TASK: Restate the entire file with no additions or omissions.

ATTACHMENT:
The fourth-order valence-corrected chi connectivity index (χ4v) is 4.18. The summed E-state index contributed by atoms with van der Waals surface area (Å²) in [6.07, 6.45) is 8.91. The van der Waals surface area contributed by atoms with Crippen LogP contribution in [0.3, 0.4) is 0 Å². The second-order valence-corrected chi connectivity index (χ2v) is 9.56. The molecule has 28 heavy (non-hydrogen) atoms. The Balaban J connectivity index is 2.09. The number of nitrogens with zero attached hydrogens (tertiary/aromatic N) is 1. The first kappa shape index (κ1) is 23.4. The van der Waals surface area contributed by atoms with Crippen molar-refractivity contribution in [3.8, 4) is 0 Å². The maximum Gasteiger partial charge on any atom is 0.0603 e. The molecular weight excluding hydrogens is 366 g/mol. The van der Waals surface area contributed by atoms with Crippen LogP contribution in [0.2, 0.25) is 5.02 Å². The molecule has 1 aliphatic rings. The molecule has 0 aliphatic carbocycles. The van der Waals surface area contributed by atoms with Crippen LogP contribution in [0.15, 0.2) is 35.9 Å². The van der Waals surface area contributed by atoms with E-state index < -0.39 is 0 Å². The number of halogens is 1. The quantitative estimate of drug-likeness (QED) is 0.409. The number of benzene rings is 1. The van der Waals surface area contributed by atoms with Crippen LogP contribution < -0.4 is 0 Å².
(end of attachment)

The fourth-order valence-corrected chi connectivity index (χ4v) is 4.18. The summed E-state index contributed by atoms with van der Waals surface area (Å²) in [6.07, 6.45) is 8.91. The van der Waals surface area contributed by atoms with Crippen LogP contribution in [0.3, 0.4) is 0 Å². The second-order valence-corrected chi connectivity index (χ2v) is 9.56. The molecule has 28 heavy (non-hydrogen) atoms. The Balaban J connectivity index is 2.09. The number of nitrogens with zero attached hydrogens (tertiary/aromatic N) is 1. The first kappa shape index (κ1) is 23.4. The van der Waals surface area contributed by atoms with Crippen molar-refractivity contribution in [3.8, 4) is 0 Å². The maximum Gasteiger partial charge on any atom is 0.0603 e. The molecular weight excluding hydrogens is 366 g/mol. The van der Waals surface area contributed by atoms with Crippen LogP contribution in [0.2, 0.25) is 5.02 Å². The molecule has 1 aliphatic rings. The molecule has 0 aliphatic carbocycles. The van der Waals surface area contributed by atoms with Crippen LogP contribution in [0.15, 0.2) is 35.9 Å². The van der Waals surface area contributed by atoms with E-state index < -0.39 is 0 Å². The number of halogens is 1. The quantitative estimate of drug-likeness (QED) is 0.409. The number of benzene rings is 1. The van der Waals surface area contributed by atoms with Crippen LogP contribution < -0.4 is 0 Å².